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Tuesday, June 2, 2015

The End of the Popularity of Pope Francis?

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The article you are reading originally appeared in German in issue 22/2015 (May 23, 2015) of DER SPIEGEL. The article you are reading originally appeared in German in issue 22/2015 (May 23, 2015) of DER SPIEGEL.
In the third year of his pontificate, criticism is growing of Pope Francis. Members of the Vatican establishment are turning against him and he even shocks his own staff with his free thinking. Where does this enigmatic pope want to steer the Catholic Church?

This article from Der Spiegel is long but contains plenty of intimations that, even as the mob raised Francis up, it may soon let him fall.  And what will happen then?

Here's a snippet from the article:  "They're an experienced team, the three of them. The driver has barely stopped, and already the security guard has grabbed a child from the crowd on the left and is holding it up for the pope. The pontiff bends over, kisses the child -- and then it's over.

"The whole thing takes mere seconds and repeats itself several times during the pope's Wednesday lap of honor before the general audience on St. Peter's Square starts. If there are any larger groups he can see -- Boy Scouts, for example, or wheelchair-users -- then Christ's representative on Earth briefly taps the Popemobile-driver on the shoulder to get him to stop. When observed from up close, Pope Francis comes across as a stately man. The white cassocks strain at his midsection, his pronounced chin is elongated and his eyes look searchingly into those of the people surrounding him. Compared to his predecessor, the almost otherworldly smiling Benedict XVI, the Argentinian comes across as downright earthly. As though there were no distance at all.

"He hugs and he pats. He kisses small children and cardinals. He does it without warning and enthusiastically. It's almost as if he's using bodily contact to console himself for the burden of his position. He is the highest-ranking person of faith and a role model for the 1.3 billion Catholics around the world.

"When Pope Francis, otherwise known as Jorge Mario Bergoglio, entered St. Peter's Basilica at 10 a.m. on Pentecost Sunday for the Holy Mass, he had been in office for 797 days. Seven-hundred-ninety-seven days in which he has divided the Catholic rank-and-file into admirers and critics. At time during which more and more people have begun to wonder if he can live up to what he seems to have promised: renewal, reform and a more contemporary Catholic Church.

"Francis has had showers for homeless people erected near St. Peter's Square, but has at the same time also spent millions on international consultants. He brought the Vatican Bank's finances into order, but created confusion in the Curia. He has negotiated between Cuba and the United States, but also scared the Israelis by calling Palestinian President Mahmoud Abbas an "angel of peace."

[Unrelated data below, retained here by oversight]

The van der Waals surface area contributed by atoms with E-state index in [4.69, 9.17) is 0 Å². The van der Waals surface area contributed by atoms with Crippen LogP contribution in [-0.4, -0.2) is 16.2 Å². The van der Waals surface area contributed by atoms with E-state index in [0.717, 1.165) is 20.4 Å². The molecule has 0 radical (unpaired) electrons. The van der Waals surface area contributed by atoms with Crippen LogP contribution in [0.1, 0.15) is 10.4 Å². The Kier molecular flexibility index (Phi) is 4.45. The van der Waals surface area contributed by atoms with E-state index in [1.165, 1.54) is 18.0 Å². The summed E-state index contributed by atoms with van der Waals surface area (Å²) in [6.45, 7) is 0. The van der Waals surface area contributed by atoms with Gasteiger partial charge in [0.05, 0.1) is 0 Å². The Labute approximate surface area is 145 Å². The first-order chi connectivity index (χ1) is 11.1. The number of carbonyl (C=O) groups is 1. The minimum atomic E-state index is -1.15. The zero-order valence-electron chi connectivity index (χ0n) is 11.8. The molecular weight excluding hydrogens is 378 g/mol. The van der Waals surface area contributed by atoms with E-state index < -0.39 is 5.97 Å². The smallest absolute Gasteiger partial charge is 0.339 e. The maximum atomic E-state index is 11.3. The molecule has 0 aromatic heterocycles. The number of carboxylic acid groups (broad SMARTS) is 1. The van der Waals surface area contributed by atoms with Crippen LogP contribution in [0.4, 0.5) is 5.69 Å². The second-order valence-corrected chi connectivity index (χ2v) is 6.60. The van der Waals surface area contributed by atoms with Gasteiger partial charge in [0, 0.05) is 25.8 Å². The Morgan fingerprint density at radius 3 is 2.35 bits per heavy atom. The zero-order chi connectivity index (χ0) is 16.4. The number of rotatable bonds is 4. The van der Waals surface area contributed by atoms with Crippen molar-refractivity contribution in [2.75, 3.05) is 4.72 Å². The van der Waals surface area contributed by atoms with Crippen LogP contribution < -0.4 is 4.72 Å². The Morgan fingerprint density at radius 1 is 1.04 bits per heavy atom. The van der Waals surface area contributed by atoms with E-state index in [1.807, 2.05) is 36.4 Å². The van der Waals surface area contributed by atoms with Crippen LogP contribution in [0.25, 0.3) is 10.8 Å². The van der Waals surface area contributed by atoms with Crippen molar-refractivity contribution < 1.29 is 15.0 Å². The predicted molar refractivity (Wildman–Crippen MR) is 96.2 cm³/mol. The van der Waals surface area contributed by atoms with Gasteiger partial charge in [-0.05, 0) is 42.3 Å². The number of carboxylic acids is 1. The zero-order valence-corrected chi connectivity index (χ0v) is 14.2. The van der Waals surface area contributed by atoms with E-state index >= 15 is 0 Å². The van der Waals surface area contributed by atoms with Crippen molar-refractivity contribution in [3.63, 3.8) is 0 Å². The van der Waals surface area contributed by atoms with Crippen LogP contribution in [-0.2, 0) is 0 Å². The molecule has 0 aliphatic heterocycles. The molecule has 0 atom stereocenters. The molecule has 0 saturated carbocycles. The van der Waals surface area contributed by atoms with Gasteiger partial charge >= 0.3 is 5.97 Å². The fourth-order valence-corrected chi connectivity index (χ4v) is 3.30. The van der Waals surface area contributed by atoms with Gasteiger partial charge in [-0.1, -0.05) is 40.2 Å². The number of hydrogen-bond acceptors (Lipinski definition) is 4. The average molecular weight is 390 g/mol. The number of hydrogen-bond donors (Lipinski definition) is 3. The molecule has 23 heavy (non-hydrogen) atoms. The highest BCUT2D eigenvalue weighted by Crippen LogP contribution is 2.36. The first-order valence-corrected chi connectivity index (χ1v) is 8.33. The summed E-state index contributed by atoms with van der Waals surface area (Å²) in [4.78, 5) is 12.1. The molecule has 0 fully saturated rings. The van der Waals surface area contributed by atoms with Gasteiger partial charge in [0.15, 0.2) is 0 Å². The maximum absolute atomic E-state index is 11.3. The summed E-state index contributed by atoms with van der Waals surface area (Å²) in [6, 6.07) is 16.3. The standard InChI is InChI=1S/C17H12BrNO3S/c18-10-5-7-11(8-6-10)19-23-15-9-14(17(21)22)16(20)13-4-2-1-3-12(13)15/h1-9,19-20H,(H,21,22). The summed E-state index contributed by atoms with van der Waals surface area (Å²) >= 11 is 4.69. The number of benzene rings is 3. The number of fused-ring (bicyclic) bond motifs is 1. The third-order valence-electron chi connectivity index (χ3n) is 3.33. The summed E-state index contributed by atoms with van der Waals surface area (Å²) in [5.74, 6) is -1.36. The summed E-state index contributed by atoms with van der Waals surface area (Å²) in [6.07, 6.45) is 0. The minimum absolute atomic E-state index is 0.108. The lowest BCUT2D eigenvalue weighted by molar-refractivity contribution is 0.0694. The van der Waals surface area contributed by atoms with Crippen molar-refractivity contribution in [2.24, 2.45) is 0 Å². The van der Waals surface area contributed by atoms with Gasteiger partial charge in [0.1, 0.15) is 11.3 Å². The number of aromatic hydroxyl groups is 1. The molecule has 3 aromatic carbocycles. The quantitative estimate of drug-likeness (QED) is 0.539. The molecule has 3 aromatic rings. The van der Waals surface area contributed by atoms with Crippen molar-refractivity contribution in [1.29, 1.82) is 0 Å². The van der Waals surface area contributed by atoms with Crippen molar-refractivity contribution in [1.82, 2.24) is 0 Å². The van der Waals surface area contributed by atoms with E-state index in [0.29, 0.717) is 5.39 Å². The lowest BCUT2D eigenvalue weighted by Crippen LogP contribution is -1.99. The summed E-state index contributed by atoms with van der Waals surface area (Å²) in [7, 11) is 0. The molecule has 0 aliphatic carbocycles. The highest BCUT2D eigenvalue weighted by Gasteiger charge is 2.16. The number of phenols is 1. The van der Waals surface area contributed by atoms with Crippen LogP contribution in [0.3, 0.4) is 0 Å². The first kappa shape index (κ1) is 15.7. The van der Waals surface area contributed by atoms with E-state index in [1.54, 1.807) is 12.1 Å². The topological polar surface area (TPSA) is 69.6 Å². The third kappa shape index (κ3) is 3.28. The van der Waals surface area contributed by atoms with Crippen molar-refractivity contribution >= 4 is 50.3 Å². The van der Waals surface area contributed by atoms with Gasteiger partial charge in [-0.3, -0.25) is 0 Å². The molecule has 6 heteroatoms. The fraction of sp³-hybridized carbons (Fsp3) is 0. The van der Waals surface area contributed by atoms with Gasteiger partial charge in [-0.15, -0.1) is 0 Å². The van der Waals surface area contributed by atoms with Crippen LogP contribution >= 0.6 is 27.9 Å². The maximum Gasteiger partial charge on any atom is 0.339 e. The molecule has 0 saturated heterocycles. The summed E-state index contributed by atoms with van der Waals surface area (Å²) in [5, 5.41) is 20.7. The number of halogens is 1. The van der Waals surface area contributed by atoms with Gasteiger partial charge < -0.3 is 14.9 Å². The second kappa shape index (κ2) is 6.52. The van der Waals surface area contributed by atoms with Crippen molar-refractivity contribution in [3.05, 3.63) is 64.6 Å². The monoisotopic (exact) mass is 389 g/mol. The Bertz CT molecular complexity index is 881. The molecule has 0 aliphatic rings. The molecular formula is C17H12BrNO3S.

"This pope is much more enigmatic than his predecessor -- and that is becoming a problem. Right up to this day, many people have been trying to determine Francis' true intentions. If you ask cardinals and bishops, or the pope's advisors and colleagues, or veteran Vatican observers about his possible strategy these days -- the Pope's overarching plan -- they seem to agree on one point: The man who sits on the Chair of St. Peter is a notorious troublemaker." READ THIS ENTIRE ARTICLE HERE 


REMNANT COMMENT: Question: Is it better for souls and for the life of the Church if Francis were to abdicate, or would the prospect of three popes in Rome lead to a greater crisis than Francis has caused already?

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Last modified on Tuesday, June 2, 2015
Michael J. Matt | Editor

Michael J. Matt has been an editor of The Remnant since 1990. Since 1994, he has been the newspaper's editor. A graduate of Christendom College, Michael Matt has written hundreds of articles on the state of the Church and the modern world. He is the host of The Remnant Underground and Remnant TV's The Remnant Forum. He's been U.S. Coordinator for Notre Dame de Chrétienté in Paris--the organization responsible for the Pentecost Pilgrimage to Chartres, France--since 2000.  Mr. Matt has led the U.S. contingent on the Pilgrimage to Chartres for the last 24 years. He is a lecturer for the Roman Forum's Summer Symposium in Gardone Riviera, Italy. He is the author of Christian Fables, Legends of Christmas and Gods of Wasteland (Fifty Years of Rock ‘n’ Roll) and regularly delivers addresses and conferences to Catholic groups about the Mass, home-schooling, and the culture question. Together with his wife, Carol Lynn and their seven children, Mr. Matt currently resides in St. Paul, Minnesota.